gentian

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gentian

 [jen´shan]
the dried rhizome and roots of Gentiana lutea.
gentian violet an antibacterial, antifungal, and anthelmintic dye, applied topically in the treatment of infections of the skin and mucous membranes associated with gram-positive bacteria and molds and also used to treat banked blood drawn from patients in areas endemic for Chagas' disease, to kill trypanosomes in the blood.
Miller-Keane Encyclopedia and Dictionary of Medicine, Nursing, and Allied Health, Seventh Edition. © 2003 by Saunders, an imprint of Elsevier, Inc. All rights reserved.

gen·tian

, gentian root (jen'shŭn, gen'shŭn rūt),
The dried rhizome and roots of Gentiana lutea (family Gentianaceae), an herb of southern and central Europe; a simple bitter.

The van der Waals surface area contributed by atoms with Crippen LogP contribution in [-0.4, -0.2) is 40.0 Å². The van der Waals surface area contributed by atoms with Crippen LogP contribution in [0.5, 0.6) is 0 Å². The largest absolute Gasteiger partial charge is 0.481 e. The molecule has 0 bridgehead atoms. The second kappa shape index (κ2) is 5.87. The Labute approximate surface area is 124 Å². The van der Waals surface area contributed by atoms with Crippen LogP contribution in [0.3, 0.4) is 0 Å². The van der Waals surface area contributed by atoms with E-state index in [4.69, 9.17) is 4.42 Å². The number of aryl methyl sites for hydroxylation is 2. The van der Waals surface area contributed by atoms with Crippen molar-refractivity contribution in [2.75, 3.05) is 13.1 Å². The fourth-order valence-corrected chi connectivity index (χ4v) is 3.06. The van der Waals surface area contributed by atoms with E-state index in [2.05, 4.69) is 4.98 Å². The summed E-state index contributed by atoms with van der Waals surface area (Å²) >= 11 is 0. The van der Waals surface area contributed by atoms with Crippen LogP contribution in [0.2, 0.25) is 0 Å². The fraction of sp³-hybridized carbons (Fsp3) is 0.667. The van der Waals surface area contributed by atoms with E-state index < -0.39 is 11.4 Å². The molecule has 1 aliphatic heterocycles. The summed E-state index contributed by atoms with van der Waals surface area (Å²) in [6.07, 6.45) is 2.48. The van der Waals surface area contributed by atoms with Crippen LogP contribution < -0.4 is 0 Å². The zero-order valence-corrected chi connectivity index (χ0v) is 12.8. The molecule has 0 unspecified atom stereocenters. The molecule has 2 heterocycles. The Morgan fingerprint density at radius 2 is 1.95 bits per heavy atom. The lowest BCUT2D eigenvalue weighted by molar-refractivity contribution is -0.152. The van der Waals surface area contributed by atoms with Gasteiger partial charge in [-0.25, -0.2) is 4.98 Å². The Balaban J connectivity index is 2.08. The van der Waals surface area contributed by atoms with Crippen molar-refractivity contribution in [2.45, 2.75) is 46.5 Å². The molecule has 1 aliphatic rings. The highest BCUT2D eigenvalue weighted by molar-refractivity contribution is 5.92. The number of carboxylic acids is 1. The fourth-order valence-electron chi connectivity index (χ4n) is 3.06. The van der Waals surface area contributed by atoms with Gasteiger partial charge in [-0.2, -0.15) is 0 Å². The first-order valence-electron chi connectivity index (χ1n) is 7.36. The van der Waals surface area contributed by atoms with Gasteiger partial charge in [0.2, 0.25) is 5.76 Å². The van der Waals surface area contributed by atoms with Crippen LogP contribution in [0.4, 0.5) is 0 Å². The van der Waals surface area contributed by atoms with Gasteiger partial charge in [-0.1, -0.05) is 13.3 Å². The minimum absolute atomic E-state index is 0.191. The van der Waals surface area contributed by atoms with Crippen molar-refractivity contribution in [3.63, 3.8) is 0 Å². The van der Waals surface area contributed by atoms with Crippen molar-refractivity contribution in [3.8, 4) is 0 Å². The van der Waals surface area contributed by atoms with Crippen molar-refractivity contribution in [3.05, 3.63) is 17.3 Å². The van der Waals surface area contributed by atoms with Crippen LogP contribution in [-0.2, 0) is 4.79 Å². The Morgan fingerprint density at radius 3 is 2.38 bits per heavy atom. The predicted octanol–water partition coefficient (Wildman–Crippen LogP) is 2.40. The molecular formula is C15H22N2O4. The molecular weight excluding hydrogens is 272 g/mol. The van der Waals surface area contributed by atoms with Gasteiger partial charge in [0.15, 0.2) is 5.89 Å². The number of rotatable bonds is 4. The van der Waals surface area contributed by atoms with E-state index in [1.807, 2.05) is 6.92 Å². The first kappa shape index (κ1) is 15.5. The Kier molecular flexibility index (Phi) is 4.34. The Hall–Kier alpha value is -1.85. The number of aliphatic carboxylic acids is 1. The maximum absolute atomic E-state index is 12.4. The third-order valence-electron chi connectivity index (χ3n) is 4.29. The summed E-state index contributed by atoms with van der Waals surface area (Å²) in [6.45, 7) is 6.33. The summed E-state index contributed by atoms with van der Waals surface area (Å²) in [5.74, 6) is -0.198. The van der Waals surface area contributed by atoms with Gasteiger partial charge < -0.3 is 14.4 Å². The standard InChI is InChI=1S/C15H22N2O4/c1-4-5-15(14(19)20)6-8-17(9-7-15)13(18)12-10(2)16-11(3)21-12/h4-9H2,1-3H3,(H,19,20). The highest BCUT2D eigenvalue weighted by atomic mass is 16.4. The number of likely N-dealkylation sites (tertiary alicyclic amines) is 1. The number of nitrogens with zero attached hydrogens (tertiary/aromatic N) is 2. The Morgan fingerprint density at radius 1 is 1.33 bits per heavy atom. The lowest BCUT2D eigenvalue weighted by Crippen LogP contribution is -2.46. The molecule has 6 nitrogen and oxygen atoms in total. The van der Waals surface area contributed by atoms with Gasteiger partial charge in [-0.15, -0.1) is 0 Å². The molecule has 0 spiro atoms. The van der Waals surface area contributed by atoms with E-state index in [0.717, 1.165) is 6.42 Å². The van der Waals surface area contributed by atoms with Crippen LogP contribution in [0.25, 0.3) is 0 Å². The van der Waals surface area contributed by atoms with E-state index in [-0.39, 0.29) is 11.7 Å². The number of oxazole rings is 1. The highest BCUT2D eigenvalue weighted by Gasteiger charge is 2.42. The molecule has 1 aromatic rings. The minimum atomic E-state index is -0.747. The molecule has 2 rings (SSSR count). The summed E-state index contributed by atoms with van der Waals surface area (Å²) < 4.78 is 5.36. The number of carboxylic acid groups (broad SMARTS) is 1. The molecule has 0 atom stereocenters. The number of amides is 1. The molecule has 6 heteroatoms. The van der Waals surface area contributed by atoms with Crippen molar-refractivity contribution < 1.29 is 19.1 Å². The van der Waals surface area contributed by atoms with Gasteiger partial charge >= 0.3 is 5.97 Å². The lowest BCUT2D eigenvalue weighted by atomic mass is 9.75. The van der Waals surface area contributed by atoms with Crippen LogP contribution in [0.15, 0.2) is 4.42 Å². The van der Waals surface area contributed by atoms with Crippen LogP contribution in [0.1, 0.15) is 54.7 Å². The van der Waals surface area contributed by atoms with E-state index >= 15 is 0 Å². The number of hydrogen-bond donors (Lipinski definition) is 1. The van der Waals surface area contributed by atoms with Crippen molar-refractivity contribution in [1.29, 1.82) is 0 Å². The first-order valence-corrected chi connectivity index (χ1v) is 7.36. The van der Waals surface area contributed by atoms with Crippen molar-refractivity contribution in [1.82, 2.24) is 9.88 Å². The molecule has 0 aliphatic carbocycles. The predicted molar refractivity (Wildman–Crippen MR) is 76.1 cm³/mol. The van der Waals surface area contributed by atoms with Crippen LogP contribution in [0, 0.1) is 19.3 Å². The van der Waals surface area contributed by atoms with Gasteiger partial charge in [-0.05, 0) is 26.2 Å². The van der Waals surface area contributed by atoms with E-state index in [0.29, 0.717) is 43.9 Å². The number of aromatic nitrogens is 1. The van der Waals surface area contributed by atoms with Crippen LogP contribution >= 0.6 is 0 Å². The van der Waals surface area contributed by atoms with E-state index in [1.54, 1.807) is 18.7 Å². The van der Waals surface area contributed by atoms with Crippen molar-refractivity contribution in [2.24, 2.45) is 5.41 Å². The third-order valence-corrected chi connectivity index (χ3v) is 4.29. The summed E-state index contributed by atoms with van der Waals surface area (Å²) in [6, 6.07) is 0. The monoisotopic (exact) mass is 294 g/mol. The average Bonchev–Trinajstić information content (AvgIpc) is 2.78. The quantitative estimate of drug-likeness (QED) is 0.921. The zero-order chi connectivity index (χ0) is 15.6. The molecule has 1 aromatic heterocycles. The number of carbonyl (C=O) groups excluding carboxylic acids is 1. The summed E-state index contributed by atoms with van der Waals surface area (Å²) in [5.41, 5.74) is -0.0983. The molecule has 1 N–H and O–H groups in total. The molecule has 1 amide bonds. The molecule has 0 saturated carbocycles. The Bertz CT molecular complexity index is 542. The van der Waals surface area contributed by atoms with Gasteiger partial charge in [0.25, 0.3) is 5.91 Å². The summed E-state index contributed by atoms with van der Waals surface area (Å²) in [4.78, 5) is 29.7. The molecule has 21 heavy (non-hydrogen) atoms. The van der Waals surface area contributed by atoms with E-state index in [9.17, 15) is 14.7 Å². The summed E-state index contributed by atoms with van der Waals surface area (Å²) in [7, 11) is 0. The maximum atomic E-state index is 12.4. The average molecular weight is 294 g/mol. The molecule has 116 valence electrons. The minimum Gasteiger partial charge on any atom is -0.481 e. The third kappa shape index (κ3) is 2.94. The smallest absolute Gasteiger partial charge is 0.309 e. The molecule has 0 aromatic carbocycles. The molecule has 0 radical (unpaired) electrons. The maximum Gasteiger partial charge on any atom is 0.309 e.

Farlex Partner Medical Dictionary © Farlex 2012

gentian

(jĕn′shən)
n.
1. Any of numerous plants of the family Gentianaceae and especially the genus Gentiana, characteristically having opposite leaves and showy, often blue flowers.
2. The dried rhizome and roots of a yellow-flowered European gentian, G. lutea, sometimes used as a tonic.
The American Heritage® Medical Dictionary Copyright © 2007, 2004 by Houghton Mifflin Company. Published by Houghton Mifflin Company. All rights reserved.

gentian

A perennial herb that contains gentiopicrin, gentiamarin, gentisin, gentianose, triterpenes, volatile oil and xanthones.
 
Chinese medicine
Gentian root is anti-inflammatory and antipyretic, and is used to treat cholecystitis, diabetes mellitus, diarrhoea, gallstones, jaundice, and ocular and rheumatic pain. 

Herbal medicine
Gentian is used in Western herbal medicine as a digestive tonic to increase the appetite, peristalsis and flow of bile.
 
Toxic effects
Vomiting.
Segen's Medical Dictionary. © 2012 Farlex, Inc. All rights reserved.

gen·tian

, gentian root (jen'shŭn rūt)
The dried rhizome and roots of Gentiana lutea (family Gentianaceae), an herb of southern and central Europe; a simple bitter.
Medical Dictionary for the Health Professions and Nursing © Farlex 2012